Land Development Code Update
Save Barton Creek Association’s persistent advocacy throughout the multi-year land development code process is paying off. With every draft of the land development code, we accomplish more of our water and environmental goals. Some of the improvements in the latest draft that came out on Friday, were items that we were previously told were not possible. This gives us hope that the few remaining items that we continue to ask for may also be incorporated.
Some highlights from the latest draft include:
The City has finally taken actions to prevent lot-to-lot flooding! These include requiring developments greater than 50% or 5,000 sq feet of impervious cover (including transition areas) to submit a drainage plan by a licensed professional that shows that neighboring lots will not be flooded. The development permitting process will also now include a provision that says that the development can not flood neighboring properties and is responsible for any lot-to-lot flooding that should occur. This seems like common sense but took a LOT of advocacy to get included!
Approximately 300 lots were removed from upzoning/transition areas after an analysis done on localized flood problem areas. We had been asking that flood prone areas be exempted from upzoning for several rounds of code. Once again, common sense prevails! If you are in a flood-prone area and are upzoned in the current map, you might consider reaching out to your local council member and also calling 311 to report your lot as one that has experienced flooding.
While imperfect, things are looking better for trees. Penalties for illegally removing trees are included in the code for the first time. Also, the administrative variance that was proposed along corridors to remove heritage trees has at least been limited in a couple of ways: to properties that are 50% residential and 10% affordable and only along core transit corridors, not all corridors. To be clear, we believe in a public process, not administrative process for any heritage tree removal.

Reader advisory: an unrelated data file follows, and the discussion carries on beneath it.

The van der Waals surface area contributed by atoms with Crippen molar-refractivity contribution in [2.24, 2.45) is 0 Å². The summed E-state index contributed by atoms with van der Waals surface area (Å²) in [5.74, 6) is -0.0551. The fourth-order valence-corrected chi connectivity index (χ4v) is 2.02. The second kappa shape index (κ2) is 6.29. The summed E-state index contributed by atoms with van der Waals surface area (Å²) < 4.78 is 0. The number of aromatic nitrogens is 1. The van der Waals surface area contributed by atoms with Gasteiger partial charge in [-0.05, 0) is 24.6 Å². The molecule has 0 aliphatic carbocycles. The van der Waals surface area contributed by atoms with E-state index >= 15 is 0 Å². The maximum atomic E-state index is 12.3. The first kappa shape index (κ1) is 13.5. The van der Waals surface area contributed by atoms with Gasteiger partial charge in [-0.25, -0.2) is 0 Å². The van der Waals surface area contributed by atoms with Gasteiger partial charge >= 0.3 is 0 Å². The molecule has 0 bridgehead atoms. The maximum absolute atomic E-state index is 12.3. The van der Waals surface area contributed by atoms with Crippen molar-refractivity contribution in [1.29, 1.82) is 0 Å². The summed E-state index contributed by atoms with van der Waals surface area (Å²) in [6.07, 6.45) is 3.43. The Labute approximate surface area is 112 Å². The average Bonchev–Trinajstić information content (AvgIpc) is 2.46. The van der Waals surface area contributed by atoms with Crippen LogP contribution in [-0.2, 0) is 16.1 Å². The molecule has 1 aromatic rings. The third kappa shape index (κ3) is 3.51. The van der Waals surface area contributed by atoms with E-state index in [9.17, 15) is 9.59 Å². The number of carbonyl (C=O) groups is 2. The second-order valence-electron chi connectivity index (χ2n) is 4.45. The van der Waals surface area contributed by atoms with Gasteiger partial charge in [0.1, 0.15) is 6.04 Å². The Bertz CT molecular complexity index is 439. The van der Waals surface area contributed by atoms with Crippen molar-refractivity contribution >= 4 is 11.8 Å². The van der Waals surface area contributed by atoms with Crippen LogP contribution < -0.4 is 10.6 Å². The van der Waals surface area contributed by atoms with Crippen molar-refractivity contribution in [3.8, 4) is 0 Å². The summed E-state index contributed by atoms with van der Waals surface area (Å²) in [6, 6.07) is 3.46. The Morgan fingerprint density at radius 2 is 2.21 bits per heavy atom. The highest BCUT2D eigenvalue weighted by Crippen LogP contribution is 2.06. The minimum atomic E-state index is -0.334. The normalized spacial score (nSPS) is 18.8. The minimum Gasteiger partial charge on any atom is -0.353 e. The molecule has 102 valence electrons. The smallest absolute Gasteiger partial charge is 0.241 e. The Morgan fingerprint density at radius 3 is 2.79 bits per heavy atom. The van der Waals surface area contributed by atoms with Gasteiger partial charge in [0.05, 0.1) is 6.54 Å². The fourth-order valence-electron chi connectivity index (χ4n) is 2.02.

Thank you to the City Council members that were very responsive to our latest group letter and advocacy on the code. They passed direction to City staff that led to the above improvements. They also passed direction on issues that have not yet been incorporated but that we will continue to ask for– These include on-site water retention/infiltration, green streets, and a new conservation subdivision code. We also of course continue to keep an eye on Save Our Springs Ordinance language to prevent any changes/ threats to the SOS ordinance and zoning issues over the aquifer.
City Council offices are currently working on their amendments to the latest draft and will be meeting on the code again next Tuesday through Thursday (11th-13th). Citizens may come speak at those meetings. Feel free to come speak about making sure our new code brings us into our sustainable and resilient future.
SBCA will continue to work with allied organizations to protect our water quality, prevent flooding, and improve our City’s ecological performance until this code process is over.